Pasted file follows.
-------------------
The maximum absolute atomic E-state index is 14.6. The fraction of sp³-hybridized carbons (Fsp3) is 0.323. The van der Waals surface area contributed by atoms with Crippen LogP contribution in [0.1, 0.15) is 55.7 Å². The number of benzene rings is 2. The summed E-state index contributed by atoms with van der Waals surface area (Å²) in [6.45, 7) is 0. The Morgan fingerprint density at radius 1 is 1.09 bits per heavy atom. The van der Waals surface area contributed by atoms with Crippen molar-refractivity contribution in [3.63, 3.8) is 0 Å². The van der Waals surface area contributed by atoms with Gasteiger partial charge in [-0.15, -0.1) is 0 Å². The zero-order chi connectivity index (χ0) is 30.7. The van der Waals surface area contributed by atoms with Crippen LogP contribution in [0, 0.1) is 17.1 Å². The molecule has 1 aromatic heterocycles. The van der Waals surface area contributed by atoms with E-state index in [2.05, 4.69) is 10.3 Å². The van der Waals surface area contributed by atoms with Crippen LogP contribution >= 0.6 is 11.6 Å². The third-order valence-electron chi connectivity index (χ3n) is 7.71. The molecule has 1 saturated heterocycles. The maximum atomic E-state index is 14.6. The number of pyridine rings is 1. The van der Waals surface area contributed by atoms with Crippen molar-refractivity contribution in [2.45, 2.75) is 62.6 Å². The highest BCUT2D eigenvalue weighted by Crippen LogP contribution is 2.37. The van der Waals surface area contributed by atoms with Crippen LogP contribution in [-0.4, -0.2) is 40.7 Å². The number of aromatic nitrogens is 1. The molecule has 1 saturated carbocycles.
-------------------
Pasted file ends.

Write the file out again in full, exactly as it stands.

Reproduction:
The maximum absolute atomic E-state index is 14.6. The fraction of sp³-hybridized carbons (Fsp3) is 0.323. The van der Waals surface area contributed by atoms with Crippen LogP contribution in [0.1, 0.15) is 55.7 Å². The number of benzene rings is 2. The summed E-state index contributed by atoms with van der Waals surface area (Å²) in [6.45, 7) is 0. The Morgan fingerprint density at radius 1 is 1.09 bits per heavy atom. The van der Waals surface area contributed by atoms with Crippen molar-refractivity contribution in [3.63, 3.8) is 0 Å². The van der Waals surface area contributed by atoms with Gasteiger partial charge in [-0.15, -0.1) is 0 Å². The zero-order chi connectivity index (χ0) is 30.7. The van der Waals surface area contributed by atoms with Crippen LogP contribution in [0, 0.1) is 17.1 Å². The molecule has 1 aromatic heterocycles. The van der Waals surface area contributed by atoms with E-state index in [2.05, 4.69) is 10.3 Å². The van der Waals surface area contributed by atoms with Crippen LogP contribution >= 0.6 is 11.6 Å². The third-order valence-electron chi connectivity index (χ3n) is 7.71. The molecule has 1 saturated heterocycles. The maximum atomic E-state index is 14.6. The number of pyridine rings is 1. The van der Waals surface area contributed by atoms with Crippen molar-refractivity contribution in [2.45, 2.75) is 62.6 Å². The highest BCUT2D eigenvalue weighted by Crippen LogP contribution is 2.37. The van der Waals surface area contributed by atoms with Crippen LogP contribution in [-0.4, -0.2) is 40.7 Å². The number of aromatic nitrogens is 1. The molecule has 1 saturated carbocycles.